FDA Seeks Ban on Unnecessary Animal Antibiotics

US - A top US Food and Drug Administration (FDA) official has opposed the practice of routinely feeding antibiotics to pigs, cattle and chickens to promote growth.
calendar icon 15 July 2009
clock icon 2 minute read

In a written testimony, Joshua Sharfstein, Deputy Commissioner of the Food and Drug Administration, said antibiotics should only be used in farm animals that are sick, and only under the supervision of a veterinarian.

"Purposes other than for the advancement of animal or human health should not be considered judicious use,” said Sharfstein. "Eliminating these uses will not compromise the safety of food.”

"FDA also believes that the use of medications for prevention and control should be under the supervision of a veterinarian," he added.

It was the first time since the late 1970s that an FDA official has publicly advocated limiting the use of antibiotics in agriculture. The agency has the authority to cancel specific uses, but Dr. Sharfstein did not offer a timetable for doing so.

Margaret Mellon, director of the Union of Concerned Scientists Food and Environment Program, also testified before the committee.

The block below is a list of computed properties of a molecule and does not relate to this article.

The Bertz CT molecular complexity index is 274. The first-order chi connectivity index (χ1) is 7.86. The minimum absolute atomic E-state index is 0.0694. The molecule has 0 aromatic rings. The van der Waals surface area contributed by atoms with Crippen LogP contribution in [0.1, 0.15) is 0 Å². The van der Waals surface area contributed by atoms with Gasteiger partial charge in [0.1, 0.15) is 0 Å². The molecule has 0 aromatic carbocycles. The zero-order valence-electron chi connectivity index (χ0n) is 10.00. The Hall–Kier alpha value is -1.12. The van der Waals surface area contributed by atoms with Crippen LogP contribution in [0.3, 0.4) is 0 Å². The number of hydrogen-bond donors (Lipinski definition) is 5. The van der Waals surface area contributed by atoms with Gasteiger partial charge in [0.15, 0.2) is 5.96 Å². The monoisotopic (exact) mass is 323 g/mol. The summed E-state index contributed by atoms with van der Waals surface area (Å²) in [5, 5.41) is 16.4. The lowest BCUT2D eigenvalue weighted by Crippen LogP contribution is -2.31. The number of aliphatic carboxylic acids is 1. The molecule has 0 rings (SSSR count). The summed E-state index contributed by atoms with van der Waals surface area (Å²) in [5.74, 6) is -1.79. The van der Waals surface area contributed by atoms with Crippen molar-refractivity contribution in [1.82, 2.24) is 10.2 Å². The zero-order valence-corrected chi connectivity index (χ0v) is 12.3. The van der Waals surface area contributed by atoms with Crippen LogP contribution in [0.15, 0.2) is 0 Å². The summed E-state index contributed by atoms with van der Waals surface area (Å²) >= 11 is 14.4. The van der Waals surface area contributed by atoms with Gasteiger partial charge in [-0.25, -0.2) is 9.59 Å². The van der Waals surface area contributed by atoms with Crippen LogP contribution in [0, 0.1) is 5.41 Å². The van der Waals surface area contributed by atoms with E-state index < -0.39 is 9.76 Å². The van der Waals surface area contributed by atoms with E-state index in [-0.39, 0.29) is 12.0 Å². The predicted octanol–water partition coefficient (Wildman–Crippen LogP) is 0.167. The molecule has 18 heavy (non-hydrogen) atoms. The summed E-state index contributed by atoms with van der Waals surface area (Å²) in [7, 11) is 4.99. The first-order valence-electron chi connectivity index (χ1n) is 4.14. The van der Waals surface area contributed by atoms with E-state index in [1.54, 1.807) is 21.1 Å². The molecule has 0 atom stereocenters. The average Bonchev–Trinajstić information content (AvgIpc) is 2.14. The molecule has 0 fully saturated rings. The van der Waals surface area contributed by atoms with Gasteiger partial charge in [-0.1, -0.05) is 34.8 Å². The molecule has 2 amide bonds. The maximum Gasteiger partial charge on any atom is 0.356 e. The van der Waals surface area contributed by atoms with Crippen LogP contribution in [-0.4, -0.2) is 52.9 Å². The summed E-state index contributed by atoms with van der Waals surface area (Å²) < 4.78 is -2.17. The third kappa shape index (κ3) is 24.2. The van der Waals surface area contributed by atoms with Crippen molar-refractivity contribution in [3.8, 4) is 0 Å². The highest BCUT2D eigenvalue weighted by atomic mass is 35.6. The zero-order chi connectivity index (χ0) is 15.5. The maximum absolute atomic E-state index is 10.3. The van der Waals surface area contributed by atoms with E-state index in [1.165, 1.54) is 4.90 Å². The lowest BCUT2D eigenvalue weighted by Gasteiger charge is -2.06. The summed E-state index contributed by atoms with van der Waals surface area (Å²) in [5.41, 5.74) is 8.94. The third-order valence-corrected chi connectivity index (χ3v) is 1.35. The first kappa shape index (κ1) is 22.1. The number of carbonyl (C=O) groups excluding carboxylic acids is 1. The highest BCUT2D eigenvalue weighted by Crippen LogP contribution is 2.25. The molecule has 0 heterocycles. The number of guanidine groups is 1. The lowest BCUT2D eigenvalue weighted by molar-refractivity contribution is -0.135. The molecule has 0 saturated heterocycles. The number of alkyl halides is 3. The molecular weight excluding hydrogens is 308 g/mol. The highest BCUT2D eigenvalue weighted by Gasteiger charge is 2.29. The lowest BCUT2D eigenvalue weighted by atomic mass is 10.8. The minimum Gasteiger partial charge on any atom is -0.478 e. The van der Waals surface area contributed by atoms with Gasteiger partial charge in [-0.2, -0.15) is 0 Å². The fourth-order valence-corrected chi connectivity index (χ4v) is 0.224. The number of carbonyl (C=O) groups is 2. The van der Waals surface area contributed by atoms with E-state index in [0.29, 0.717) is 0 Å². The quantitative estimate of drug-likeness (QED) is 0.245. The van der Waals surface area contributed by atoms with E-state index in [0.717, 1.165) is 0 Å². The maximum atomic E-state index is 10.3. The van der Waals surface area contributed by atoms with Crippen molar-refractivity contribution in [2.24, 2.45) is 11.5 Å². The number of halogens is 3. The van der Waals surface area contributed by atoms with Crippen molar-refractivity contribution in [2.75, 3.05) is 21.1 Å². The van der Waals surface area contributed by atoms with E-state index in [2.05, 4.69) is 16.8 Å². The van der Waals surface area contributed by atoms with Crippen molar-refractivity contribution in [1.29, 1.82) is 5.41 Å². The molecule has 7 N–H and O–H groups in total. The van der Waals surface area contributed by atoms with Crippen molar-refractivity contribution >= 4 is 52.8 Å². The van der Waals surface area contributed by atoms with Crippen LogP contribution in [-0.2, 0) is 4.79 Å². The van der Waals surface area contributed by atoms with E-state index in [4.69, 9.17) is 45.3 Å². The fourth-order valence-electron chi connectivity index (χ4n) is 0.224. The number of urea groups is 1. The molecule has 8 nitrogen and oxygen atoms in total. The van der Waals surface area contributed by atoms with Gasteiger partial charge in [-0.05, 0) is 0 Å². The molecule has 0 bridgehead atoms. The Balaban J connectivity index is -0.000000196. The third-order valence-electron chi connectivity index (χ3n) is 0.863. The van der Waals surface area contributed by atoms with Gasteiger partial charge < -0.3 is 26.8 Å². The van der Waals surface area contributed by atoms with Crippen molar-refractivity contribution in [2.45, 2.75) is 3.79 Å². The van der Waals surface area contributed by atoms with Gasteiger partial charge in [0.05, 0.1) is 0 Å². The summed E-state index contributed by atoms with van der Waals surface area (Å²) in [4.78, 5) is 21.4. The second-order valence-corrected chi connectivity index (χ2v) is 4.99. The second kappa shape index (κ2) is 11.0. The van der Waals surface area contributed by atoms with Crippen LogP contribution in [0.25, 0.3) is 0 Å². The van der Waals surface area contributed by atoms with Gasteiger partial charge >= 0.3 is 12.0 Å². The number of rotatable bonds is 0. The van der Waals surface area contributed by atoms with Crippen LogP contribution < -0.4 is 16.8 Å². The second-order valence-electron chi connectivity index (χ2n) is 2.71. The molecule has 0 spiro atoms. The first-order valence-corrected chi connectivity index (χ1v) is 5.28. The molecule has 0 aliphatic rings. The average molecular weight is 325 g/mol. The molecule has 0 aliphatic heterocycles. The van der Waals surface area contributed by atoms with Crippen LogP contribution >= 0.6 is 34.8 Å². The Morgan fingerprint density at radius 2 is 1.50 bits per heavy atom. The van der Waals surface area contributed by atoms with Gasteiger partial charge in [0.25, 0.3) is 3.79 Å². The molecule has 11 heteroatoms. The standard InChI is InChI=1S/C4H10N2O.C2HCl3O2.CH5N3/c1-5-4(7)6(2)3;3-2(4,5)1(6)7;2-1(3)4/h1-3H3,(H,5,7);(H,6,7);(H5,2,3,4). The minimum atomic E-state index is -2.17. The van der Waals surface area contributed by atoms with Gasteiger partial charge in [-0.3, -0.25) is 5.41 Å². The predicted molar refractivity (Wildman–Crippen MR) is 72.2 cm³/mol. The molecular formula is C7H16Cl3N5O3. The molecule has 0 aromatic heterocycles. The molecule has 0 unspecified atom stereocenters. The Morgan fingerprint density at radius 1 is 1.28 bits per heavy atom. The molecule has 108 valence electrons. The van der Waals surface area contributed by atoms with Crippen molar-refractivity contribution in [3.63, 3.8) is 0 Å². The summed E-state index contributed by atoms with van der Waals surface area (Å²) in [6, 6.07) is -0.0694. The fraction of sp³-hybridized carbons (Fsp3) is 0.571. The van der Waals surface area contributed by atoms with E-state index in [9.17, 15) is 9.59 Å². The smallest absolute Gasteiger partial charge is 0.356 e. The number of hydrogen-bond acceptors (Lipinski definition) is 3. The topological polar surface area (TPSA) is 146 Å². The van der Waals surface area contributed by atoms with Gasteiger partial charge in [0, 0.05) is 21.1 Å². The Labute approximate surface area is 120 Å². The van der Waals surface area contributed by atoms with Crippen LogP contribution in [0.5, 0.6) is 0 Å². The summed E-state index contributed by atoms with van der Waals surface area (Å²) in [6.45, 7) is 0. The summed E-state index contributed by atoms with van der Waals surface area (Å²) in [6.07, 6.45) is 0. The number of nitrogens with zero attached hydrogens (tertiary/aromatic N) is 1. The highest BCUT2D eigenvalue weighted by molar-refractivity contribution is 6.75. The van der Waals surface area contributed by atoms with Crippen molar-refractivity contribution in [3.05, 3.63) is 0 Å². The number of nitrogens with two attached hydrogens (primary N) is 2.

"Livestock production accounts for about 70 percent of the antibiotics used in the United States each year. Penicillin, tetracycline and other drugs that doctors prescribe to treat human disease are routinely fed to pigs, cattle and chickens to promote growth and protect them in overcrowded, stressful living conditions," she said.

"When bacteria are routinely exposed to antibiotics, they develop resistance to them and become 'superbugs' that can move from animals to humans through food, air and water. Treating a patient infected by a superbug with an ineffective drug can lead to a more serious illness, and if none of the available antibiotics work, resistance becomes a matter of life and death.

"Given there are no new antibiotics under development, unless we preserve the antibiotics we have, the age of miracle antibiotics could come to an end. To make sure that doesn't happen, the FDA should limit antibiotic use in agriculture whenever possible and cancel the use of those antibiotics used in human medicine in livestock production for growth promotion, feed efficiency and routine disease prevention.

"We're encouraged by Dr. Sharfstein's comments at the hearing, and commend Representative Slaughter for shining a light on this critical issue. We urge the FDA to take action to curb this dangerous practice."

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